A classic oxymoron, no? Have you ever heard anything more ridiculous? Let’s face it, someone with no power can’t actually do anything. Challenged over this, the biggest con of all will be rolled out by the establishment, that Britain’s monarchy has “soft-power”. This is just soft soap wielded by those that gain from their close associations with the royal family. And the final desperate throw is that the monarchy pays for itself because it draws in foreign tourists. If true, nobody would visit France because there is no royal family to go with the national architectural treasures.

QEII clearly felt it better to retain the illusion of power and all the nice things her family benefitted from than actually standing up for British independence.

    Every bill that Parliament passes has to have “royal assent” by way of the monarch’s signature before it becomes law. In theory, this could be a veto over Parliament, but has never been used. Can you imagine the storm if Royalty attempted to wield political power with a veto? Cries of “democracy is in peril” would echo. There were possible examples late last century when the European Act and the Maastricht Treaty were forced through Parliament. If there ever were issues of huge principle the monarch had a right to veto, it was transfers of power from our sovereign Parliament to Europe. But QEII clearly felt it better to retain the illusion of power and all the nice things her family benefitted from, than actually stand up for British independence.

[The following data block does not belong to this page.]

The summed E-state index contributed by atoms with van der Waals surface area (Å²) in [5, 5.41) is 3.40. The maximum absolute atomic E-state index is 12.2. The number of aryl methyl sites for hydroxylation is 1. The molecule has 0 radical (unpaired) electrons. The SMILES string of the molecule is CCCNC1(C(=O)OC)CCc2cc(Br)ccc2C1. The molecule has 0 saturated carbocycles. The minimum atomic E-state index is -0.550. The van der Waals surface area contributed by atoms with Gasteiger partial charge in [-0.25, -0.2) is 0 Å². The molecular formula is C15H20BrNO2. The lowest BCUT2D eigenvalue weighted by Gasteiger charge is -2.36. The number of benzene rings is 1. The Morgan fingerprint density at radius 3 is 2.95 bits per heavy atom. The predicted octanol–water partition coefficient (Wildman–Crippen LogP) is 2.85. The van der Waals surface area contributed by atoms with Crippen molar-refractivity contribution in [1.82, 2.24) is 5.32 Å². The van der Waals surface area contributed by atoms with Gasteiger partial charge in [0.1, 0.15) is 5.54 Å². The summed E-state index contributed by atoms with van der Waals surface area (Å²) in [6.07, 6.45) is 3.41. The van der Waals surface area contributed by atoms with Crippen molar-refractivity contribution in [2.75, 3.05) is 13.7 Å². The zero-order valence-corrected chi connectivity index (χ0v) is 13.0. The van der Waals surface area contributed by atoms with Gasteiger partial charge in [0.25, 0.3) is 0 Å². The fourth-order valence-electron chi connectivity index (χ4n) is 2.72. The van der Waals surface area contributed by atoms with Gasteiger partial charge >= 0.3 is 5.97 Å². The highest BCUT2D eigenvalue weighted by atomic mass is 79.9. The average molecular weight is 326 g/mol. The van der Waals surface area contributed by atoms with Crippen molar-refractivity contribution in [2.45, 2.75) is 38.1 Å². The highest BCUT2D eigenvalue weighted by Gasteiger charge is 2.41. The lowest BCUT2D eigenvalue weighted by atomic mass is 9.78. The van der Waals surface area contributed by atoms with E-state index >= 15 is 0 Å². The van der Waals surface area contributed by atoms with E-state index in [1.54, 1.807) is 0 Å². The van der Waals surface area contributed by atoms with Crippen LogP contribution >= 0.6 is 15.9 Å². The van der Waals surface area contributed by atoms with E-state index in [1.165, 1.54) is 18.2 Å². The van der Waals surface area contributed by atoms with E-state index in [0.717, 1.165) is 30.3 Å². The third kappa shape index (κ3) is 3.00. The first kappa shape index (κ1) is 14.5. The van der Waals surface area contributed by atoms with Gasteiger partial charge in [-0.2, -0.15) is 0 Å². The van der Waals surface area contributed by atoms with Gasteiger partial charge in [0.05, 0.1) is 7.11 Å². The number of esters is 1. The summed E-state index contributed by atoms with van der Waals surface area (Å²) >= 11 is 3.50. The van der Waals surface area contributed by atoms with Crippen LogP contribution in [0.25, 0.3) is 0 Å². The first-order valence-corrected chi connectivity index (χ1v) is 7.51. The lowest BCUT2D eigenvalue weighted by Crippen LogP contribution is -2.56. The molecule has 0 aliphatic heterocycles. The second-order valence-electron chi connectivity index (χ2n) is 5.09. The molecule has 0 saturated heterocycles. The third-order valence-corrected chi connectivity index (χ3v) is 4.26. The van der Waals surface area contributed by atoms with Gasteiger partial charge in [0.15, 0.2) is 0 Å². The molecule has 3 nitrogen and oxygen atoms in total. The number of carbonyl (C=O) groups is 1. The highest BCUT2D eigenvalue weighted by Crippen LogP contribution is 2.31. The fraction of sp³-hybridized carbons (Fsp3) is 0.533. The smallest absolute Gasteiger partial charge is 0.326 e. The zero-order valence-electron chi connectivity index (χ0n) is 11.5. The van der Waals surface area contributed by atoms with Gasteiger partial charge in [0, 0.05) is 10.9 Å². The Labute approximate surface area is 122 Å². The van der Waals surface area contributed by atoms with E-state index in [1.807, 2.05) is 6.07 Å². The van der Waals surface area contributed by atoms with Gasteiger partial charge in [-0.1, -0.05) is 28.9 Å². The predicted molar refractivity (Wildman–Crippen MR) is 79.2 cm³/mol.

So sure, let’s keep our monarchy if it just meets and greets, hosts a few pointless “honours” ceremonies, organises charities, and drops the pointless charades of power. We can then celebrate a buttress to our way of life with realism and respect restored, and for which we can be thankful for saving us from the resurrection of detested failures like Tony Blair, Gordon Brown, Neil Kinnock, John Major and David Cameron, who might otherwise lord it over us as Presidents if the monarchy was abolished. 

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One Response to Britain’s Monarchy Has A Role To Play, But Let’s Drop The Power Delusions

  1. Christopher Normand December 15, 2022 at 12:57 pm #

    What an amazingly in depth knowledge \Mr Winton displays! I wonder what post he occupied to gain such expertise. Could we have some evidence which has guided his insight into the role of monarchy and the members of our Royal Family, please?